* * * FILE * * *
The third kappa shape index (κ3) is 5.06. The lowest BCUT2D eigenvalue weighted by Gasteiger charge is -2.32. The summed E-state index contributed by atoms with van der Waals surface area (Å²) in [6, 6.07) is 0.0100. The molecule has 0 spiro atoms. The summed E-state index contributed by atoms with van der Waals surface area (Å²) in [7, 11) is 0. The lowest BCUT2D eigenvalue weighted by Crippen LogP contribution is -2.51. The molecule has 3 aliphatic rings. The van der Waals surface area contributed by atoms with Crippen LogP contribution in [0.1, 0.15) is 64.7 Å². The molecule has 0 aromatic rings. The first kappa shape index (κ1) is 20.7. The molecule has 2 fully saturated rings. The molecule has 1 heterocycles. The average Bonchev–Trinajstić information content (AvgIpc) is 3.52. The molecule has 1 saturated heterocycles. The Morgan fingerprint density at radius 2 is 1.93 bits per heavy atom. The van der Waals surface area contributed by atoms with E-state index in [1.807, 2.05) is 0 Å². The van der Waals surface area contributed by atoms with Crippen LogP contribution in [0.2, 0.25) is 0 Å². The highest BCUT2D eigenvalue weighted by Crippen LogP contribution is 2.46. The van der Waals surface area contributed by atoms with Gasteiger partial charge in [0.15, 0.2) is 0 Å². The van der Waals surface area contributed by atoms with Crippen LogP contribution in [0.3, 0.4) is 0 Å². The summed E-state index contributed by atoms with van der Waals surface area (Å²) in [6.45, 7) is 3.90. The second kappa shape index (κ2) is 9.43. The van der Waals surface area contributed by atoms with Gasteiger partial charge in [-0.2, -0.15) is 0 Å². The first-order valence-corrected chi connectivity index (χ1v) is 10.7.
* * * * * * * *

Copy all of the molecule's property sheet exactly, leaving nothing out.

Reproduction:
The third kappa shape index (κ3) is 5.06. The lowest BCUT2D eigenvalue weighted by Gasteiger charge is -2.32. The summed E-state index contributed by atoms with van der Waals surface area (Å²) in [6, 6.07) is 0.0100. The molecule has 0 spiro atoms. The summed E-state index contributed by atoms with van der Waals surface area (Å²) in [7, 11) is 0. The lowest BCUT2D eigenvalue weighted by Crippen LogP contribution is -2.51. The molecule has 3 aliphatic rings. The van der Waals surface area contributed by atoms with Crippen LogP contribution in [0.1, 0.15) is 64.7 Å². The molecule has 0 aromatic rings. The first kappa shape index (κ1) is 20.7. The molecule has 2 fully saturated rings. The molecule has 1 heterocycles. The average Bonchev–Trinajstić information content (AvgIpc) is 3.52. The molecule has 1 saturated heterocycles. The Morgan fingerprint density at radius 2 is 1.93 bits per heavy atom. The van der Waals surface area contributed by atoms with E-state index in [1.807, 2.05) is 0 Å². The van der Waals surface area contributed by atoms with Crippen LogP contribution in [0.2, 0.25) is 0 Å². The highest BCUT2D eigenvalue weighted by Crippen LogP contribution is 2.46. The van der Waals surface area contributed by atoms with Gasteiger partial charge in [0.15, 0.2) is 0 Å². The van der Waals surface area contributed by atoms with Crippen LogP contribution in [0.3, 0.4) is 0 Å². The summed E-state index contributed by atoms with van der Waals surface area (Å²) in [6.45, 7) is 3.90. The second kappa shape index (κ2) is 9.43. The van der Waals surface area contributed by atoms with Gasteiger partial charge in [-0.2, -0.15) is 0 Å². The first-order valence-corrected chi connectivity index (χ1v) is 10.7.